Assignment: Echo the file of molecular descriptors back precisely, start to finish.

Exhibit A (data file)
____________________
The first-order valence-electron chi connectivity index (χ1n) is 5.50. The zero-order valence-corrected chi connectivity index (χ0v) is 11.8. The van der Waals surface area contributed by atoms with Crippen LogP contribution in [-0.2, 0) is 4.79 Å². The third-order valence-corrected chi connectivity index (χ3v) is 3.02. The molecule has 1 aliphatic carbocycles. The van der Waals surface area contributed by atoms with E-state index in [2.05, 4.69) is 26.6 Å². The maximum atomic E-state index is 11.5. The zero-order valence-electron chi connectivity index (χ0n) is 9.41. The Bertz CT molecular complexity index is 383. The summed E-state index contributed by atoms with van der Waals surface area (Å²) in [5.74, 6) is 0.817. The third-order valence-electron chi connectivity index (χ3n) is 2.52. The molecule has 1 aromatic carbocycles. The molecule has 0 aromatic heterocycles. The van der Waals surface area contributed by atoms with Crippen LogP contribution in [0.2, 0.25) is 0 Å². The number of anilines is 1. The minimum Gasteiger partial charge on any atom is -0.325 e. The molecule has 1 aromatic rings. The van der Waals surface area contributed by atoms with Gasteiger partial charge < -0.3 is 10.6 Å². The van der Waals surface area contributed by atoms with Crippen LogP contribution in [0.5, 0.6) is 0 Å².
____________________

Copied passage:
The first-order valence-electron chi connectivity index (χ1n) is 5.50. The zero-order valence-corrected chi connectivity index (χ0v) is 11.8. The van der Waals surface area contributed by atoms with Crippen LogP contribution in [-0.2, 0) is 4.79 Å². The third-order valence-corrected chi connectivity index (χ3v) is 3.02. The molecule has 1 aliphatic carbocycles. The van der Waals surface area contributed by atoms with E-state index in [2.05, 4.69) is 26.6 Å². The maximum atomic E-state index is 11.5. The zero-order valence-electron chi connectivity index (χ0n) is 9.41. The Bertz CT molecular complexity index is 383. The summed E-state index contributed by atoms with van der Waals surface area (Å²) in [5.74, 6) is 0.817. The third-order valence-electron chi connectivity index (χ3n) is 2.52. The molecule has 1 aromatic carbocycles. The molecule has 0 aromatic heterocycles. The van der Waals surface area contributed by atoms with Crippen LogP contribution in [0.2, 0.25) is 0 Å². The number of anilines is 1. The minimum Gasteiger partial charge on any atom is -0.325 e. The molecule has 1 aromatic rings. The van der Waals surface area contributed by atoms with Gasteiger partial charge < -0.3 is 10.6 Å². The van der Waals surface area contributed by atoms with Crippen LogP contribution in [0.5, 0.6) is 0 Å².